Best Guacamole Recipe
This Best Guacamole Recipe is perfection with a touch of heat from jalapenos, a dash of color from minced tomatoes and a smattering of fresh cilantro. Served at my latest book club meeting, this Avocado Dip got rave reviews from my girlfriends!
I have a weak spot when it comes to guacamole and chips. Who needs dinner when there is a bowl of the Homemade Guacamole along with lightly salted tortilla chips? A heavenly combo. Scroll down for my tips on how to buy an avocado at the grocery store.
Why You Must Make
- This chunky version is WAY better than anything you can buy in your local markets. My book club went crazy for this recipe. Plus, when you make it at home you can adjust the heat and leave out any ingredients you dislike.
- A homemade chile paste brought another layer of flavor than what minced jalapenos and onions can provide.
- The homemade guacamole recipe is an authentic Mexican version, not the Tex-Mex, Americanized recipes that we’re used to eating.
- Kitchen Staples – Salt, White Onion
- Fresh Cilantro – Stems removed and chopped or minced
- Jalapeño – Finely chopped. Decrease amount for less heat.
- Hass Avocados – Ripe but firm (about 8 ounces each)
- Fresh Tomatoes – Diced, remove seeds if desired
- Lime Juice – to taste, optional, but it will help minimize oxidation and balance the flavors.
- Tortilla Chips – to serve
How to Make Guacamole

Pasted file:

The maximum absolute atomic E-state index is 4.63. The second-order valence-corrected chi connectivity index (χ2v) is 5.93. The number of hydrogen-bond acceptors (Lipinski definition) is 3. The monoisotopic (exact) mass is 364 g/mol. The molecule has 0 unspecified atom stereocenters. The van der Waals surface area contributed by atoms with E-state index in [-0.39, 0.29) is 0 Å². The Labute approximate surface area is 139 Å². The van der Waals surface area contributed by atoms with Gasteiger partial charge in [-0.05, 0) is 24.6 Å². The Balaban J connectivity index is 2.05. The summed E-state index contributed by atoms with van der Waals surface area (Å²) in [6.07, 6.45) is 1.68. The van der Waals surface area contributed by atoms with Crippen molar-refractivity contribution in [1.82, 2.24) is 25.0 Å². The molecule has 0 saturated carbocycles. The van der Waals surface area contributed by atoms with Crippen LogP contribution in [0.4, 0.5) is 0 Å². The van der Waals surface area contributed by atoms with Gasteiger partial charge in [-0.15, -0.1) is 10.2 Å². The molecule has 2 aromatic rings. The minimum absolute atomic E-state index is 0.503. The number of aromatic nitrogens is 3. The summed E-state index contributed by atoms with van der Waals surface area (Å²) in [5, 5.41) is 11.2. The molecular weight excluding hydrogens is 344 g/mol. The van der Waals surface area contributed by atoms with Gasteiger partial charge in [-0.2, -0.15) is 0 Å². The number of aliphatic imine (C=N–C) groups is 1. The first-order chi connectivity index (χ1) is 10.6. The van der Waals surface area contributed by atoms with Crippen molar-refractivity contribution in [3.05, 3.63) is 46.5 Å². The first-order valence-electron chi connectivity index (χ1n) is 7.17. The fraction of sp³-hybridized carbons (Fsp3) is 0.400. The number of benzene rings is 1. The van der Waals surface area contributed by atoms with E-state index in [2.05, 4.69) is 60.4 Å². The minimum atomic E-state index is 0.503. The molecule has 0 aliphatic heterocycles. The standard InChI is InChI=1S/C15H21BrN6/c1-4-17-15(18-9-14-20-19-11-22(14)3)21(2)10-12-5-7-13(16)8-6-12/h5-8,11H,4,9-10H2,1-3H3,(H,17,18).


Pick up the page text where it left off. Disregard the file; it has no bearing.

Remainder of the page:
Today, I’m sharing Mary’s marvelous recipe for guacamole. Not typical of the other recipes I’ve made, it starts with a homemade chili paste made of onions, cilantro, and jalapenos which was then mixed with ripe avocados, diced tomato, more cilantro, and onion. Truly the best recipe for guacamole I’ve ever made. And I’ve tried a lot!!
- The most important ingredient in this classic guacamole is avocados. They must be ripe, so they are soft enough to make into a dip.
- PRO-Tip: Buy your avocadoes when they’re firm and green and let them ripen a day or two at home. This prevents the dreaded grocery bag bruising which can happen while attempting to transport soft, ripe avocados home or even by customers checking them in the produce department.
- My addition to this recipe was to add a little lime juice to preserve the color of the avocados but otherwise made this classic guacamole true to Mary’s recipe. PRO-Tip: The acid in the lime juice prevents the avocados from oxidizing, or turning brown.
- If you don’t want to add lime juice, just make sure you press some plastic wrap onto the surface of the guacamole as soon as it’s mixed. This will prevent any air from reaching the guacamole and starting the oxidation process.
- A granite molcajete is a Mexican mortar and pestle that’s perfect for making this recipe for guacamole. By pulverizing the chile paste ingredients, you’ll release oils that chopping will not. If you own one, make both the paste and the guacamole in your molcajete for a most authentic guacamole.
Kick-off your menu with this terrific guacamole as a starter. Here are some more recipes to round out your meal.
- Beer Margaritas
- Peach Margaritas
- Mexican Chicken Manicotti
- Soft Shell Tacos
- Spicy Shrimp Fajitas
- Mexican Chopped Salad
- Spicy Mexican Corn Salad
- Tres Leches Cake
- Individual Margarita Cheesecakes
Frequently Asked Questions
To check for ripeness, first give your avocado a gentle squeeze. It should give slightly without leaving an indentation. If you’re still unsure, remove the little stem end at the top of the avocado and examine the color underneath. If it’s green, it’s ripe. If it’s dark brown to black, it’s over-ripe. If the stem end does not come off easily, the avocado is not ripe.
The color of a ripe avocado should be a dark to very dark green. When it’s over-ripe, it will be almost black in color.